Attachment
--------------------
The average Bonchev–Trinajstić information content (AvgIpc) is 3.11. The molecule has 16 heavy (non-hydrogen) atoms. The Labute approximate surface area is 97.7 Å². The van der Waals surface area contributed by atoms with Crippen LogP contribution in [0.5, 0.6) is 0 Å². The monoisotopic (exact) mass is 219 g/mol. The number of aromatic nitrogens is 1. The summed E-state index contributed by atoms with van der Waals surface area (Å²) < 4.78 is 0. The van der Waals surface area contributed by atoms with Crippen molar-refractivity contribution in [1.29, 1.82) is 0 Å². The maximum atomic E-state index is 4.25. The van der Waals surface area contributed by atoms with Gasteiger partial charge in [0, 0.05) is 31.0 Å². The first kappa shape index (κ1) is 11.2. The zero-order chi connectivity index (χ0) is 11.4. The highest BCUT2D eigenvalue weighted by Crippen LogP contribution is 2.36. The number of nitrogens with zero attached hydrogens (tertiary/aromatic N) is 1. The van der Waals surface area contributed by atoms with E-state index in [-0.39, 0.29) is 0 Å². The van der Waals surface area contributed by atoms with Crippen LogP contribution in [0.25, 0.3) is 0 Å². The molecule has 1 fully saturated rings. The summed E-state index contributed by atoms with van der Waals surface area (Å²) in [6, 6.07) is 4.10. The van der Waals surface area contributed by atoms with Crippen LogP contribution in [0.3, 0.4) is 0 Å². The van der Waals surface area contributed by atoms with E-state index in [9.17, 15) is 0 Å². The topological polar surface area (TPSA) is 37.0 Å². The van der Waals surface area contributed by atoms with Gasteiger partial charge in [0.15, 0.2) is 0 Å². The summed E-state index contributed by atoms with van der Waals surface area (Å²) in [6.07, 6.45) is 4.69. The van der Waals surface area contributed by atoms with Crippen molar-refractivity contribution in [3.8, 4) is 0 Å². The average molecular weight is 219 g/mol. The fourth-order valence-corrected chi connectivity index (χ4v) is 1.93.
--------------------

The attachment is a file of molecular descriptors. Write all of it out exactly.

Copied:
The average Bonchev–Trinajstić information content (AvgIpc) is 3.11. The molecule has 16 heavy (non-hydrogen) atoms. The Labute approximate surface area is 97.7 Å². The van der Waals surface area contributed by atoms with Crippen LogP contribution in [0.5, 0.6) is 0 Å². The monoisotopic (exact) mass is 219 g/mol. The number of aromatic nitrogens is 1. The summed E-state index contributed by atoms with van der Waals surface area (Å²) < 4.78 is 0. The van der Waals surface area contributed by atoms with Crippen molar-refractivity contribution in [1.29, 1.82) is 0 Å². The maximum atomic E-state index is 4.25. The van der Waals surface area contributed by atoms with Gasteiger partial charge in [0, 0.05) is 31.0 Å². The first kappa shape index (κ1) is 11.2. The zero-order chi connectivity index (χ0) is 11.4. The highest BCUT2D eigenvalue weighted by Crippen LogP contribution is 2.36. The number of nitrogens with zero attached hydrogens (tertiary/aromatic N) is 1. The van der Waals surface area contributed by atoms with E-state index in [-0.39, 0.29) is 0 Å². The van der Waals surface area contributed by atoms with Crippen LogP contribution in [0.25, 0.3) is 0 Å². The molecule has 1 fully saturated rings. The summed E-state index contributed by atoms with van der Waals surface area (Å²) in [6, 6.07) is 4.10. The van der Waals surface area contributed by atoms with Crippen LogP contribution in [0.3, 0.4) is 0 Å². The van der Waals surface area contributed by atoms with E-state index in [9.17, 15) is 0 Å². The topological polar surface area (TPSA) is 37.0 Å². The van der Waals surface area contributed by atoms with Gasteiger partial charge in [0.15, 0.2) is 0 Å². The summed E-state index contributed by atoms with van der Waals surface area (Å²) in [6.07, 6.45) is 4.69. The van der Waals surface area contributed by atoms with Crippen molar-refractivity contribution in [3.8, 4) is 0 Å². The average molecular weight is 219 g/mol. The fourth-order valence-corrected chi connectivity index (χ4v) is 1.93.